A Rare Dance of Planets – The Planetary Gathering Peaks

In case you didn’t know already, I just thought I’d let you know that a line up of the planets and the moon are now in progress (May 12th).  In fact, it is a once in a life time experience!  A lot of folk believe this is going to be a very powerful time indeed, especially for magick!!  It is also possible to view this time as maybe affecting other people in strange ways and might be somewhat of a violent time around the world, (but then again – when isn’t it?)  It might also cause tension or depression, or other negative traits.  Others may dream intensely.  We’ll have to wait and see?  Whatever… for sure though; it is a very auspicious and powerful time in this part of the universe and journeys into the magickal world could have extremely powerful forces at play.  Be careful  in your otherworld venturing and questing….

A little info for you..

A Rare Dance of Planets – The Planetary Gathering Peaks

If you haven’t yet seen the great planetary gathering that’s unfolding in the west at dusk, the first half of May brings your best opportunity. All five bright, naked-eye planets — Mercury, Venus, Mars, Jupiter, and Saturn — are well placed for viewing in the western twilight sky about an hour after sunset. There is no single date of a “great planetary alignment,” though all five of them (plus the Moon) will be clustered within 33° of sky on the evening of May 14th.

Close gatherings of the five naked-eye planets are relatively rare. Every 20 years, we get a period a few years long within which these worlds can all gather in more or less the same part of the sky as seen from Earth’s perspective. The last widely visible five-planet bunching was in February 1940. (A tight grouping occurred in May 2000 but was hidden in the Sun’s glare.) And another good one won’t take place until September 2040. So for many of us, this spring’s display represents a once-in-a-lifetime opportunity.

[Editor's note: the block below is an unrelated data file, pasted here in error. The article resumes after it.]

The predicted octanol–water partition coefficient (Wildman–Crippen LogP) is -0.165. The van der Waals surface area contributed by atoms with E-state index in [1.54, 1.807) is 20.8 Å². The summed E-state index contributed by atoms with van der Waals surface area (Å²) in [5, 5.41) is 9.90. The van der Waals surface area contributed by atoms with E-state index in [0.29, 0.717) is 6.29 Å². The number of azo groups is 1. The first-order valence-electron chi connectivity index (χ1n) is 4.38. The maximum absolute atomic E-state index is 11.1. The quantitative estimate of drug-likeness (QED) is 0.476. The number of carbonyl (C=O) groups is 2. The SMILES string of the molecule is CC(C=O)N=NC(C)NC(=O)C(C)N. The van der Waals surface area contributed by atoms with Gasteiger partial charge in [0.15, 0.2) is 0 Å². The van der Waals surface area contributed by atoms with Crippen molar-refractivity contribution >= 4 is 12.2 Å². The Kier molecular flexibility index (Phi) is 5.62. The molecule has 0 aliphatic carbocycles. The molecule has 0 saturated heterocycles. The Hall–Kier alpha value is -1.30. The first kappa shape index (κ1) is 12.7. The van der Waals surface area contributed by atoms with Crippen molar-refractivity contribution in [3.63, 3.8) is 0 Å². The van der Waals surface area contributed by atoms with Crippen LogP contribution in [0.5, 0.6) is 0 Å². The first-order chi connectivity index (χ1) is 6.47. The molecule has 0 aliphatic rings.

May 8–12: All five naked-eye planets continue shining in the west at dusk. Start by spotting bright Jupiter high up; you can’t miss it. Down to its lower right, you’ll find even brighter Venus.

Very close to Venus is much dimmer, orange Mars, only 1/160 as bright. On May 10th Venus and Mars appear closest together, just 1/3° apart, much less than a finger’s-width at arm’s length.

Look below Venus for Saturn. Farther to Venus’s lower right, near the horizon, is Mercury. Binoculars give a great view of the whole show!

May 13: Go out about 40 minutes after sunset and spot bright Venus moderately low in the west-northwest. Scan below it near the horizon for the hairline crescent Moon. Binoculars will help. See if you can spot Mercury a little to the Moon’s right, and Saturn to the Moon’s upper left.

Just below Venus, look for faint orange Mars, only 1/160 as bright. Jupiter shines much higher to Venus’s upper left.

May 14: There’s a beautiful sight in the west after sunset tonight! The crescent Moon is closely paired with brilliant Venus, the Evening Star. Just below Venus, look for faint orange Mars; binoculars will help. Farther below is Saturn, and to the lower right of Saturn is Mercury (near the horizon). Well off to the upper left of this whole grouping shines bright Jupiter.

May 15: Look west in twilight for the crescent Moon. To its upper left is bright Jupiter, and farther to its lower right is brighter Venus. Just below Venus is faint little Mars (binoculars help!). Farther down is Saturn.

May 16: The crescent Moon shines in the west this evening, with Jupiter to its lower right. Much farther to their lower right is brilliant Venus with faint little Mars glimmering close by.

May 17–24: The two brightest planets, Venus and Jupiter, are shining in the western sky after dusk and drawing closer together day by day. See if you can spot faint little Mars to Venus’s lower right.

For a scientific review of the actual line-up, can be found on a web site I looked up especially to show what is happening at:

http://skyandtelescope.com/observing/objects/planets/article_572_1.asp